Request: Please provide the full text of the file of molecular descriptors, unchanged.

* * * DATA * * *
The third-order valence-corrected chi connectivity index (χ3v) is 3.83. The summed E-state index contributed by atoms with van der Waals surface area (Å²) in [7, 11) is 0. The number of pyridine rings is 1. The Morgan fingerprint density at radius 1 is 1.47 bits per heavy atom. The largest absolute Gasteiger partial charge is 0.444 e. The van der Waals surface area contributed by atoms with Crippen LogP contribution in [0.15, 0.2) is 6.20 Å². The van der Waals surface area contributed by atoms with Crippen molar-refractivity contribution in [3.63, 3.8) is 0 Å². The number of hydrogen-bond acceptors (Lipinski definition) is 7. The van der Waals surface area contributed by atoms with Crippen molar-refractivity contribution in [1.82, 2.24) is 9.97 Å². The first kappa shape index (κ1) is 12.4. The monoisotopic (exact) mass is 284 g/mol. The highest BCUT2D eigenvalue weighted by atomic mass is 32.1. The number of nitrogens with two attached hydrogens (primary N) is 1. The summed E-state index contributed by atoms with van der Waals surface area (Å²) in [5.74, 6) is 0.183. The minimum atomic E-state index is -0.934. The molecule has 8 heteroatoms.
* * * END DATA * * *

The third-order valence-corrected chi connectivity index (χ3v) is 3.83. The summed E-state index contributed by atoms with van der Waals surface area (Å²) in [7, 11) is 0. The number of pyridine rings is 1. The Morgan fingerprint density at radius 1 is 1.47 bits per heavy atom. The largest absolute Gasteiger partial charge is 0.444 e. The van der Waals surface area contributed by atoms with Crippen LogP contribution in [0.15, 0.2) is 6.20 Å². The van der Waals surface area contributed by atoms with Crippen molar-refractivity contribution in [3.63, 3.8) is 0 Å². The number of hydrogen-bond acceptors (Lipinski definition) is 7. The van der Waals surface area contributed by atoms with Crippen molar-refractivity contribution in [1.82, 2.24) is 9.97 Å². The first kappa shape index (κ1) is 12.4. The monoisotopic (exact) mass is 284 g/mol. The highest BCUT2D eigenvalue weighted by atomic mass is 32.1. The number of nitrogens with two attached hydrogens (primary N) is 1. The summed E-state index contributed by atoms with van der Waals surface area (Å²) in [5.74, 6) is 0.183. The minimum atomic E-state index is -0.934. The molecule has 8 heteroatoms.